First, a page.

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How to Get Calcium When You Don’t Consume Dairy

Kale and Calcium

Kale is high in Calcium

As you may know, I’ve recently given up dairy. Dairy has been highly regarded for its calcium profile, and so, many people will often ask, “Where are you going to get your calcium?” Fair question. The FDA recommends that adults get 1000 mg of calcium per day, and one serving of skim milk delivers 30 percent of your daily calcium requirement. So, if you cut out the milk, where will you get your bone boosting nutrients?

What many people don’t realize is that calcium is a mineral that can be found in a whole host of foods. And if you are lactose-intolerant, or have decided to go on a dairy-free or whole-food plant based diet, you can get your calcium easily just by knowing what foods are the best sources.

According to the USDA, here is a list of popular non-dairy foods in order of levels of calcium (highest to lowest). If you avoid milk and dairy, you might want to seriously consider upping your servings of some of these.:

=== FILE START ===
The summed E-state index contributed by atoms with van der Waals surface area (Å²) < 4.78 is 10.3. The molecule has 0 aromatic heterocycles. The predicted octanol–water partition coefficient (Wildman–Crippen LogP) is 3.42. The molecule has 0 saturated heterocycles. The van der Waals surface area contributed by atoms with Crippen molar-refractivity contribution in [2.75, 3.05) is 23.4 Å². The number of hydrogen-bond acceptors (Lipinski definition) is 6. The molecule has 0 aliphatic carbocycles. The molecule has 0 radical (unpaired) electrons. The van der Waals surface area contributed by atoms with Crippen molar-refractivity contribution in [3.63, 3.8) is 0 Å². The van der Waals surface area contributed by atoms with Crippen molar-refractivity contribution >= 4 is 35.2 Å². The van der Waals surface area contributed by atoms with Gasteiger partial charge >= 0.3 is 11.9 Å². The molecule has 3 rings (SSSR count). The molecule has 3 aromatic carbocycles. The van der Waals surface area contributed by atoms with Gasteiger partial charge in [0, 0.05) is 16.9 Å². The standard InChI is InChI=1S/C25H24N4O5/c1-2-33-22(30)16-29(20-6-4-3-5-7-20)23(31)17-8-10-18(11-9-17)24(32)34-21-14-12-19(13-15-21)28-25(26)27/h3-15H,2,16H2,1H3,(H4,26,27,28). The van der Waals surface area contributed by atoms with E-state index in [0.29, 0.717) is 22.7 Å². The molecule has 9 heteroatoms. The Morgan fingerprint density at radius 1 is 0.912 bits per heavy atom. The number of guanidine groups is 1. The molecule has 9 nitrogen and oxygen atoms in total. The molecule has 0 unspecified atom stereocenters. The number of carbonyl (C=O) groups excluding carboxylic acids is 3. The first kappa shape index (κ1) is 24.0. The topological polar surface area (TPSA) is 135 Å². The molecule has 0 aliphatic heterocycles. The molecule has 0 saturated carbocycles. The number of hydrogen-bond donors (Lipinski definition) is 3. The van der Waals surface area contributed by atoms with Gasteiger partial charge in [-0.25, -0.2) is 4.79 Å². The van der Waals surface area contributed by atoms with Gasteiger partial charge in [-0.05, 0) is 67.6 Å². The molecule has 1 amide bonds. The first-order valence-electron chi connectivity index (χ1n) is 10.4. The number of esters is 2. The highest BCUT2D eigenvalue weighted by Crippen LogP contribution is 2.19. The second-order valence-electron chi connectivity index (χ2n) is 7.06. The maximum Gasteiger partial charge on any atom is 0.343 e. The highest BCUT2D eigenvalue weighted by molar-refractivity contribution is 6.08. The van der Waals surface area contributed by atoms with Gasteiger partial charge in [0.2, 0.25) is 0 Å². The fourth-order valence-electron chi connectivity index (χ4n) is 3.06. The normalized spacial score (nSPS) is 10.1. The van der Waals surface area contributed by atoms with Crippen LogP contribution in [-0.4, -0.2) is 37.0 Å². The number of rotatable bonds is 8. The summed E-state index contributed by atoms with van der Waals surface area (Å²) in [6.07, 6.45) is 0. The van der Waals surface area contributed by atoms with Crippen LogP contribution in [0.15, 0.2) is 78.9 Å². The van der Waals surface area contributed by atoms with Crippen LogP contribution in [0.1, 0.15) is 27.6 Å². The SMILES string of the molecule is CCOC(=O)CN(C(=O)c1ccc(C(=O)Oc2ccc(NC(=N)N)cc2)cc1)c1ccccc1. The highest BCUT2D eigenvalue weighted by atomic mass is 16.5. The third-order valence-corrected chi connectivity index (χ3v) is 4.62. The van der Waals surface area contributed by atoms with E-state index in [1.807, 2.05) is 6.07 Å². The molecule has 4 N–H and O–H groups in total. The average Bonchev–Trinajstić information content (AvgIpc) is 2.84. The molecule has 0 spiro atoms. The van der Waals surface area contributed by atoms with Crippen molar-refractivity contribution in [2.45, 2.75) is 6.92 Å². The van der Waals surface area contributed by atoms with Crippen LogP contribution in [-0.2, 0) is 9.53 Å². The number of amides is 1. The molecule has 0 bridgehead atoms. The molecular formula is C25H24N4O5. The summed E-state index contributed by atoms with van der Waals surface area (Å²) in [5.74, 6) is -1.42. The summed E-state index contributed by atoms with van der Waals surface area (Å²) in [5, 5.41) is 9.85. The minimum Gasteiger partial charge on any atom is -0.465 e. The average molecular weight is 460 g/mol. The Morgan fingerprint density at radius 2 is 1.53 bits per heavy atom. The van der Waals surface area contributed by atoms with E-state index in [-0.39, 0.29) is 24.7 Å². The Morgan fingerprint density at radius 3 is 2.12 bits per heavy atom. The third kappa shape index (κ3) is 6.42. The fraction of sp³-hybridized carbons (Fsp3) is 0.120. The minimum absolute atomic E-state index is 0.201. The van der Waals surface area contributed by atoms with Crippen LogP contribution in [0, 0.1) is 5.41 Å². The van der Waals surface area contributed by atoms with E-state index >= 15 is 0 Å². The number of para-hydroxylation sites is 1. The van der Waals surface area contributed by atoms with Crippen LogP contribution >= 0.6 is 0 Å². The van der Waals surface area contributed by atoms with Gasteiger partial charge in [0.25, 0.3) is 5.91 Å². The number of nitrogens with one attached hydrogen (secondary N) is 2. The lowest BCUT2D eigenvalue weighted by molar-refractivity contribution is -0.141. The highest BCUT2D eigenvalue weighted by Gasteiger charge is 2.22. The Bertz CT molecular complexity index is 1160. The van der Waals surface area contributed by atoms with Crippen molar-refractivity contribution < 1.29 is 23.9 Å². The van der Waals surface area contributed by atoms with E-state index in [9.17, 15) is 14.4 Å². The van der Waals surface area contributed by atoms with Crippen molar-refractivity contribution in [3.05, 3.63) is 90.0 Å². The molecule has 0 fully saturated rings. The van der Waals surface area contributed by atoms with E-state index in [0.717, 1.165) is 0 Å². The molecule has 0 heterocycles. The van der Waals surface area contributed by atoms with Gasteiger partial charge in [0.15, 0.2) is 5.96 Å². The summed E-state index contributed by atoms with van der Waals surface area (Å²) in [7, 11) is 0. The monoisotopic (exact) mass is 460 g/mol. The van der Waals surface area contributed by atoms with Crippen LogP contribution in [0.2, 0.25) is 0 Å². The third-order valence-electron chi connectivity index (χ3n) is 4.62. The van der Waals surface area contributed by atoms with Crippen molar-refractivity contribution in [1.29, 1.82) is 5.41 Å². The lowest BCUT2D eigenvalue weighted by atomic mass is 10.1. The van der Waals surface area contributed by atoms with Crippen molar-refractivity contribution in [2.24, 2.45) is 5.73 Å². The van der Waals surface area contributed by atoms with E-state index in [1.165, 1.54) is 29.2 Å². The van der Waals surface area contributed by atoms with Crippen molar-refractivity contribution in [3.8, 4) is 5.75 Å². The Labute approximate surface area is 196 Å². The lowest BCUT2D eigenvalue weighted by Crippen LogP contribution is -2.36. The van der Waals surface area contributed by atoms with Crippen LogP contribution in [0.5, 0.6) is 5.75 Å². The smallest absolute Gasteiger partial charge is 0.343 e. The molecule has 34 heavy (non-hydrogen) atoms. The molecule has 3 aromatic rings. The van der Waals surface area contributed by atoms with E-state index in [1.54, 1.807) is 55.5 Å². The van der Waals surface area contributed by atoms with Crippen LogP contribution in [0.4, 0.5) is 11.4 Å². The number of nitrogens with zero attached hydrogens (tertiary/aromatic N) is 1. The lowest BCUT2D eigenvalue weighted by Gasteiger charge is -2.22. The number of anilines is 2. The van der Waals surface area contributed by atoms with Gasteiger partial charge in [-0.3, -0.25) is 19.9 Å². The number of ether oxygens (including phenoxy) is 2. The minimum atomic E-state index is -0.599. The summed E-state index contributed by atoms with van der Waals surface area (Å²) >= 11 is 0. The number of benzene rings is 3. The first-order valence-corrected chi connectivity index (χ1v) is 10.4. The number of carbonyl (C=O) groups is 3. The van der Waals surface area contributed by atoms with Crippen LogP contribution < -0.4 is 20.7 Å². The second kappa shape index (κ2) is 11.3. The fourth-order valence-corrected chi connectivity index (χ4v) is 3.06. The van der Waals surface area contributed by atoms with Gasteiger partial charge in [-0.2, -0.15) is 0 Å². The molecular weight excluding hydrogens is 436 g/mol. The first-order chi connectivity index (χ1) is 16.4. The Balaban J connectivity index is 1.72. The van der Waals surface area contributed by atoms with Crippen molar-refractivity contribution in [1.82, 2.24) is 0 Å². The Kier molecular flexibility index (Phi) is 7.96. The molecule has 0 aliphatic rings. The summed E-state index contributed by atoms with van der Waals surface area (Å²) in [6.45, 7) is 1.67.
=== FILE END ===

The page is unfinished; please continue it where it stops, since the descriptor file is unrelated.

• Collard Greens (1 cup boiled and drained): 357 mg
  • Sardines (3 ounces canned in oil with bone): 325 mg
  • Spinach (1 cup boiled and drained): 291 mg
  • Soybeans, Green (1 cup cooked and drained): 261 mg
  • Blackeye Peas (1 cup cooked): 211 mg
  • Beans (1 cup canned): 191 mg
  • Kale (1 cup boiled and drained): 179 mg

Remember, calcium is best consumed with foods that are also rich in Vitamin D. Fish, especially sardines, are high in Vitamin D. The good news is that fish and dark leafy vegetables, such as spinach, kale and collard greens, all pair well together.

Do you skip the milk in lieu of other sources of calcium? If so, what foods do you eat to get your 1000 mg a day?

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References: USDA – Top Calcium Foods

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Posted in Brett's Blog, Nutrition Tagged with: , , ,